I love using this activity to demonstrate the harmful effects of overadjusting a process. It is a variation of Deming’s Funnel Experiment – and a big shout out to Steve Holcomb who first introduced me to this concept!
You will need four groups of 3 to 5 people each and a time allotment of 30 minutes.
Materials needed are:
- One pack of playing cards per team
- Four tape measurers
- Four colored dots to serve as the “target” – one colored dot for each team
- A dozen colored dots of a different color to serve as the last targeted position for Team B
- “Rule cards” for each team
- A data collection form for each team (optional)
You will want to use a room large enough for four teams of people to stand and work in small circles. Place a colored dot in the center of each of the four teams. Prior to the session, place one colored dot or “target” on the floor for each of the four teams. Each team will be congregating around the dot – so you need to make sure there is enough room for all to do this exercise comfortably.
Divide the team members into four teams. Tell each group to go stand around their designated dot on the floor, or “targets.”
Tell the teams that the objective of this exercise is to produce as many products as close to the target as possible while following their particular “rule.” Hold up the four cards for all to see.
Tell the teams that they produce product by dropping one playing card from shoulder height. Demonstrate dropping the card – drop the card perpendicular (not horizontal) to the colored dot or “target” on the floor; this provides the most variation!
Reiterate the goal: to produce as many products as close to the target as possible, while following their particular rule. Hand out one deck of playing cards, tape measure and one “rule card” to each team. Go over the rules for each team:
- Team A: Don’t adjust. Drop every card over the target.
- Team B: After each drop, measure the distance (z) from the target to the spot where the card landed. Set the next drop position over the point (-z) from the last targeted position. Use the additional colored dots to mark your last targeted position.
- Team C: After each drop, measure the distance (z) from the target to the spot where the card landed. Set the next drop position over the point (-z) from the target (same distance, but opposite direction).
- Team D: Set the next drop position right over the spot where the last dropped card landed.
Allow the teams to produce a dozen or so products. Pay particular attention to teams B and C; their rules are the toughest to follow.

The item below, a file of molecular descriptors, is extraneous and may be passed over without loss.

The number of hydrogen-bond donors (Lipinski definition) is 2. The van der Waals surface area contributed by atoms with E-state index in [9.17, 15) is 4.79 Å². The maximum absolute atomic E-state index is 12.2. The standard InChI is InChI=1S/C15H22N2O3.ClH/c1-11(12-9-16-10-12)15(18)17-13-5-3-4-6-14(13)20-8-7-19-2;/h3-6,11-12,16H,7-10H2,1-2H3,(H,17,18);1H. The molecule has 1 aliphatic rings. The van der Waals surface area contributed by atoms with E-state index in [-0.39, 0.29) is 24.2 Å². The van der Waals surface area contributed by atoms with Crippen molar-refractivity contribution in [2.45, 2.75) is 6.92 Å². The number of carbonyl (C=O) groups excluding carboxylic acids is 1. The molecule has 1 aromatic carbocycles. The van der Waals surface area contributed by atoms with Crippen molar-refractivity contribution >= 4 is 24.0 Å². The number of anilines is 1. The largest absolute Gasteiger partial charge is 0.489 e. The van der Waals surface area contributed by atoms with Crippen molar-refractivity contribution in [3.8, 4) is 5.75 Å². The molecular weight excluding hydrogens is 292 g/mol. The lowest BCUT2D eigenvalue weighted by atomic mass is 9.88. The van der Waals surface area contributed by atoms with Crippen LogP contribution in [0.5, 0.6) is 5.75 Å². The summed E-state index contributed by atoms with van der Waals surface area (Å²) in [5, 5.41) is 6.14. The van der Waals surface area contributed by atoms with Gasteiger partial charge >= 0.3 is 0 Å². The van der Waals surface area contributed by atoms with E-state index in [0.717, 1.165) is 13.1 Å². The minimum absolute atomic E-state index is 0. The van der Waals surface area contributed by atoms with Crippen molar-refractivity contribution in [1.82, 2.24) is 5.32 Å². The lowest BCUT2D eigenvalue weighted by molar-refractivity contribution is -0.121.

Debrief and Summarize
After all have finished dropping at least twelve cards, review the distribution of cards with the entire group:
- Ask the team to share the rule it followed.
- Ask the team to share the results and speculate what happened to its process.
- Ask the team to share an example of where it sees the same type of pattern happening.
Team A: The cards will tend to be clustered around the target. The distribution is stable with minimum variation around the target. Even if you have a bad process, you’ll get an
even distribution. This is a stable process, and by far, the best choice.
Team B: The variation explodes and is unstable but symmetrical around the target, as we tamper with the process. The operator knows where the standard is, but adjusts based on the last piece produced – and where he or she thinks it should be. Like setting an oven to bake a cake, if we know from past experience that the oven was too hot, we’ll adjust the control to be a smidgen less than it was when we baked our cake before.
Team C: The distribution explodes in opposite directions, as we overcompensated for our errors. This is the way most processes are overadjusted from where the operation was during the last process run. Like a novice driver steering a car, the operator overadjusts (or management overreacts!).
Team D: The cards will tend to drift. The distribution is unstable and moves away from the target in one direction. This is the kind of process drift that can occur when we use the last piece produced as the standard for the next piece, instead of a universal product standard. Drifting also occurs when we let experienced employees “show the ropes” to new employees, without any training standard.
Have each team come up with its own examples of losses in its organization resulting from Rules B, C, and D. If possible, ask the team members to estimate the losses to the organization.
Close with a discussion of how organizations take a stable process and try to make it better. The result of our efforts will only make it worse – double the variance or cause the process to explode. What is required is a fundamental change in the system.
Super important! You will want to do a dry run of this activity. Of all the Team Activities in my book, Team Energizers, this is the most complex, so make sure you understand the four rules and see how it plays out before you do this with your team.
If time permits, do another “round,” allowing the teams to make process improvements. Have each team identify one improvement to make, test it, and then compare the results. For example, one process improvement might be to hold the card parallel to the floor before dropping it. The result using Rule A will be that almost every card will settle down on top of the target!
If you like this activity, check out my book, Team Energizers, for 49 other team activities.
Inspired by W. Edwards Deming and Steve Holcomb
2001 American Society for Quality
Deming, W.E. (1986). Out of the Crisis. Cambridge, MA: MIT Press.